Journal of Ornithology

, 150:685

Differential migration of the sexes cannot be explained by the body size hypothesis in Teal

Authors

    • Office National de la Chasse et de la Faune SauvageCNERA Avifaune Migratrice
  • Richard Hearn
    • Wildfowl and Wetlands Trust
  • Roy King
    • Wildfowl and Wetlands Trust
  • Michel Gauthier-Clerc
    • Centre de Recherche de la Tour du Valat
  • Géraldine Simon
    • Centre de Recherche de la Tour du Valat
  • Alain Caizergues
    • Office National de la Chasse et de la Faune SauvageCNERA Avifaune Migratrice
Short Note

DOI: 10.1007/s10336-009-0375-5

Cite this article as:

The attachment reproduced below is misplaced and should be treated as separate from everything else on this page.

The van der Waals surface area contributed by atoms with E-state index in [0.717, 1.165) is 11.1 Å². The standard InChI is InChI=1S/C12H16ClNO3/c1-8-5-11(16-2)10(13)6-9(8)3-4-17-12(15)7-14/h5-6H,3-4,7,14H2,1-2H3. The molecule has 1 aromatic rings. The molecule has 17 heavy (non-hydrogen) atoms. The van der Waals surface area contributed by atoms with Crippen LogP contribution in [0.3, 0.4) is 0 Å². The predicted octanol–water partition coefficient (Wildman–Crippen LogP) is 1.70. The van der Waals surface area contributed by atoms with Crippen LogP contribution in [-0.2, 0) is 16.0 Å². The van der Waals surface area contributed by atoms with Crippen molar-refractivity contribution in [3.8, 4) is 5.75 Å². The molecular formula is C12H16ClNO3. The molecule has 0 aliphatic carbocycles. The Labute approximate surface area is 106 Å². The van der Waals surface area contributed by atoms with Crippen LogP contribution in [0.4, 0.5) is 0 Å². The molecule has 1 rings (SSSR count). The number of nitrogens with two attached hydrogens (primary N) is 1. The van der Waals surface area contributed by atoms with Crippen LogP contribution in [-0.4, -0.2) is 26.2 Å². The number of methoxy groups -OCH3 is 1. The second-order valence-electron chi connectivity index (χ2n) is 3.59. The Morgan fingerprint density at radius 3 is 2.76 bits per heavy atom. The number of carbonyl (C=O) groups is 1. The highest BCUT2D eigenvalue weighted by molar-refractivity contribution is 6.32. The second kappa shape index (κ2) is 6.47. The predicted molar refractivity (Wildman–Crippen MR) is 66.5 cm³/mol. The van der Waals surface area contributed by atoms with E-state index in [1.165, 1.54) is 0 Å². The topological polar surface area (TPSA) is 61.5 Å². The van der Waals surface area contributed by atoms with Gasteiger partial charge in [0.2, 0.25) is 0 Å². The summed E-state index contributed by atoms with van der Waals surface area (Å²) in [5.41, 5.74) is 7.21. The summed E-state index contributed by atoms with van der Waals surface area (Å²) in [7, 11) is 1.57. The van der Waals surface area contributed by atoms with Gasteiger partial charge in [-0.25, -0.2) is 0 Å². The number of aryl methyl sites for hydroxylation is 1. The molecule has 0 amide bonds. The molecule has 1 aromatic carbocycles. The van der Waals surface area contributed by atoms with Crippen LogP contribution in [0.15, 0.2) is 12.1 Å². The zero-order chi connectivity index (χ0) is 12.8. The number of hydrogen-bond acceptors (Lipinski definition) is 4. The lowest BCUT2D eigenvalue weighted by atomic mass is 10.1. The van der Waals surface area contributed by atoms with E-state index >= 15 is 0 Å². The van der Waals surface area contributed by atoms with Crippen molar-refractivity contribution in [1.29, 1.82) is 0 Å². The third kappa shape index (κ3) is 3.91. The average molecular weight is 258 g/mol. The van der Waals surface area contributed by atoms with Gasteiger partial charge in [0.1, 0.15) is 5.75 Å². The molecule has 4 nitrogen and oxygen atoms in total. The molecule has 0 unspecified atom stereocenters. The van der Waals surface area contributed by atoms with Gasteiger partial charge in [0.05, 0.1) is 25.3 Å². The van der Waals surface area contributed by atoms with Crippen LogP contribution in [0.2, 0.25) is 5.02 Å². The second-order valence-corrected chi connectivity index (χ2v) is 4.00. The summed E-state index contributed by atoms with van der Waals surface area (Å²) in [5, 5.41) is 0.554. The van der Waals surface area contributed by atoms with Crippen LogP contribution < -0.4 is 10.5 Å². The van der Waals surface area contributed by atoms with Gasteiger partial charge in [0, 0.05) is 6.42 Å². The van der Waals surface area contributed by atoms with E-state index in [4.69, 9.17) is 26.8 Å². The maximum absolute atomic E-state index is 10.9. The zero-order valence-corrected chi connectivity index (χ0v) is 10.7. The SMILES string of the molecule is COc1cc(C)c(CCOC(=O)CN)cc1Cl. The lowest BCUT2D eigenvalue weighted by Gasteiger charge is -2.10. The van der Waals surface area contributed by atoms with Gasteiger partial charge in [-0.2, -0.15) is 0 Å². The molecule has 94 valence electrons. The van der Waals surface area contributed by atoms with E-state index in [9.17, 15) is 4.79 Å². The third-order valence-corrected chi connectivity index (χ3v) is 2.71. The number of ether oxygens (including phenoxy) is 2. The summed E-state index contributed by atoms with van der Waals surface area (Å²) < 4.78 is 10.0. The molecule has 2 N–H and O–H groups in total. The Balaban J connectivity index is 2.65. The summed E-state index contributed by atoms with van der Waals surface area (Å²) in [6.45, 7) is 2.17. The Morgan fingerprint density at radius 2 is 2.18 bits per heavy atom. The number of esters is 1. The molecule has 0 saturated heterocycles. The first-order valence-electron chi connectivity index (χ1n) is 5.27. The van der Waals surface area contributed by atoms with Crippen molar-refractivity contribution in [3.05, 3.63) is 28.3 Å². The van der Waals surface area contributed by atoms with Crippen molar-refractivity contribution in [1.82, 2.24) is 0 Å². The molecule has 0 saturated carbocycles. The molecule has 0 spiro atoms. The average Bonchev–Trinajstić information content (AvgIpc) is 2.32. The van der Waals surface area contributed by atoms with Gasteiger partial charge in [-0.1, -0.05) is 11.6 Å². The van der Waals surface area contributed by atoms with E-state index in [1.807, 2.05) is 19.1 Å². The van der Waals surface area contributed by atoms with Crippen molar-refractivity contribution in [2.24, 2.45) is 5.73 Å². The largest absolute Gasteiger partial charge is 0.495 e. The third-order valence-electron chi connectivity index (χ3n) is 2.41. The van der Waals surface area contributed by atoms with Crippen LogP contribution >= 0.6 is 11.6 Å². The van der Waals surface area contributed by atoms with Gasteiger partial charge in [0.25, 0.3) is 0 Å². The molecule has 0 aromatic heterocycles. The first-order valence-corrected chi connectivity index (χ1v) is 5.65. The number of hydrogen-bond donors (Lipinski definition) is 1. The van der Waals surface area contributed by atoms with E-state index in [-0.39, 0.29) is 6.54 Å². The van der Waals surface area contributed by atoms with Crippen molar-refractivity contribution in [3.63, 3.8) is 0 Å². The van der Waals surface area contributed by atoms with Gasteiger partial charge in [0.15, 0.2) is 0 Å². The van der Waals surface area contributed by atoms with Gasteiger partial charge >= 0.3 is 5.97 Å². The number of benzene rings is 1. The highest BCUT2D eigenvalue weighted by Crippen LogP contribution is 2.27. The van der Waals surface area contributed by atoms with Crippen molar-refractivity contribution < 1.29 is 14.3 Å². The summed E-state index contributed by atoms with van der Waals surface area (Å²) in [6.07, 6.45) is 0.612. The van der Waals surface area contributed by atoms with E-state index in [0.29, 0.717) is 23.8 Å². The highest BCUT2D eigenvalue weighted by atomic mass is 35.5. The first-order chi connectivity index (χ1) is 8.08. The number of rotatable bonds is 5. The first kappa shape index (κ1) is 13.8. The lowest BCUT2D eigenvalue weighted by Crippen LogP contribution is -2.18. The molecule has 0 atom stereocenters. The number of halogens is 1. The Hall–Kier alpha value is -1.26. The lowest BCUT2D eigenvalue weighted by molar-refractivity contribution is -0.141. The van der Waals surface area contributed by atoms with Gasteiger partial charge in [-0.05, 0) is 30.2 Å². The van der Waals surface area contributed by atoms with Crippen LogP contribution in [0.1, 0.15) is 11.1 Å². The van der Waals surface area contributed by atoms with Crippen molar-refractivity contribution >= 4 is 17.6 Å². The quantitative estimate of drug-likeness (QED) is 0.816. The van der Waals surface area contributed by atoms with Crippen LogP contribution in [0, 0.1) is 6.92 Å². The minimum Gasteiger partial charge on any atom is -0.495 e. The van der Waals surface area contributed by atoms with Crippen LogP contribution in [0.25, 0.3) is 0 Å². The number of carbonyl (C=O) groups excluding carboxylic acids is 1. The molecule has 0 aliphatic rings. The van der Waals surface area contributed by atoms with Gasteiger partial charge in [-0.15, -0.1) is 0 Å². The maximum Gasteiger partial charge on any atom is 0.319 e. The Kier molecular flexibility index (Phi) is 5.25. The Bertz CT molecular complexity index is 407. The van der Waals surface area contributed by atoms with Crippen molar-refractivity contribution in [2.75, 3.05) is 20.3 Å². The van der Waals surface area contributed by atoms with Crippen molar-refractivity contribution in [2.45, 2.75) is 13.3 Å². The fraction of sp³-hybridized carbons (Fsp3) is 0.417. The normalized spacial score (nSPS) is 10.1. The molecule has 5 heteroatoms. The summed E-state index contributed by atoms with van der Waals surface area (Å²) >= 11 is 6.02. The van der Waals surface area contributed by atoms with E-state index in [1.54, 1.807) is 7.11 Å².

Guillemain, M., Hearn, R., King, R. et al. J Ornithol (2009) 150: 685. doi:10.1007/s10336-009-0375-5

Abstract

The “body size hypothesis” predicts that if individuals of a population migrate different distances from the breeding to the wintering grounds, the distance should be related to the differential ability to cope with adverse conditions, with larger individuals wintering further north. Data collected over a 40-year period in Essex, UK and the Camargue, southern France, revealed that the average body mass of Teal ringed in Essex during these years was actually not greater than that of Teal ringed in the Camargue. A higher proportion of males were included in the UK ringing catch than in the French catch, but we found no support for the body size hypothesis to explain such differential migration of the sexes.

Keywords

Age ratioAnas creccaBody massDifferential migrationSex ratioTealWinter

Copyright information

© Dt. Ornithologen-Gesellschaft e.V. 2009